The Dichotomy Of Leadership
Updated: Dec 15, 2019
The Dichotomy of Leadership, by Jocko Willink and Leif Babin is the 2nd book they've written together. While I didn't find it quite as compelling as their first book, Extreme Ownership, it is a very good book that dives into important qualities required for successful leadership in order to give leaders a deeper understanding of some of the theories they discussed in Extreme Ownership, furthering the discussion about what an effective leader looks like.
Using lessons from their experiences as US Navy SEALS throughout their training and their service in the Battle of Ramadi during the Iraq War, Willink and Babin have compiled another leadership handbook that offers strong support for their first masterpiece. "Extreme Ownership is the foundation of good leadership. But leadership seldom requires extreme ideas or attitudes. In fact, quite the opposite is true: leadership requires balance."
The Dichotomy of Leadership examines the idea of balance in leadership and how it applies to the decisions that leaders face on a daily bases on a multitude of topics. It provides practical application from their experiences working with leaders in the corporate sector, and addresses how to lead both up and down the chain of command.
I particularly like the practical application sections because they outline how a particular problem was identified and explain how their ideas were put into action, which is, perhaps, the most important part.
The purpose of writing these reviews is to give others a bit of insight into the content of the book. Ultimately, however, for a book to really impact your life, you've got to be willing to put the ideas into action if you deem it worthy. Learning is all well and good, but without action, you are just obtaining useless knowledge. If you want that knowledge to change your life, or if you want to impact positive change in the lives of others, taking action is a requirement.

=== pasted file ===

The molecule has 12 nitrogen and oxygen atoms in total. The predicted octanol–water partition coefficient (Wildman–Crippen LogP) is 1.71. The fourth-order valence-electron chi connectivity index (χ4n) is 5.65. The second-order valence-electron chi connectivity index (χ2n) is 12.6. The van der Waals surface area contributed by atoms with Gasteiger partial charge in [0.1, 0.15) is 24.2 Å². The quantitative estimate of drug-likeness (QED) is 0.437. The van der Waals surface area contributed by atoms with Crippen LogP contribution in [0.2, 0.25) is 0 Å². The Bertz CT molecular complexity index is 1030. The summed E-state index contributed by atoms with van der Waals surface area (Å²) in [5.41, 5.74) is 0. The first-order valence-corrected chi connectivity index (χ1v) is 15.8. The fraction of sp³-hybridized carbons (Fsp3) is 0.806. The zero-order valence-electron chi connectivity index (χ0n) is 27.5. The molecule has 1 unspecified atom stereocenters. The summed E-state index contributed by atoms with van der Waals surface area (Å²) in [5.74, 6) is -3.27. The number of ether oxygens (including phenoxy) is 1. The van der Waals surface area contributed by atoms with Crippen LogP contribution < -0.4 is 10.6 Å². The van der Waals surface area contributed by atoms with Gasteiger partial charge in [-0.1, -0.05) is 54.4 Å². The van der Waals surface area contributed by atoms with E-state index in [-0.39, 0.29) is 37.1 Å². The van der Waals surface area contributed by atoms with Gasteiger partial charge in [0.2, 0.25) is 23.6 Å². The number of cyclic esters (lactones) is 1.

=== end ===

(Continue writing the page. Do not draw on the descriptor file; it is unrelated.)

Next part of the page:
"Good leaders are rare; bad leaders are common."
In order to be a good leader, you have to be willing to learn and change and grow. Even when it is uncomfortable. Especially when it is uncomfortable. "There is no growth in the comfort zone."
"Leadership - at every level - is the critical factor in whether a team succeeds or fails." When considering that it only makes sense to get outside of your comfort zone, seek to learn more, and to put what you've learned into action.
I wrote about Extreme Ownership a few times if you'd like some additional thoughts.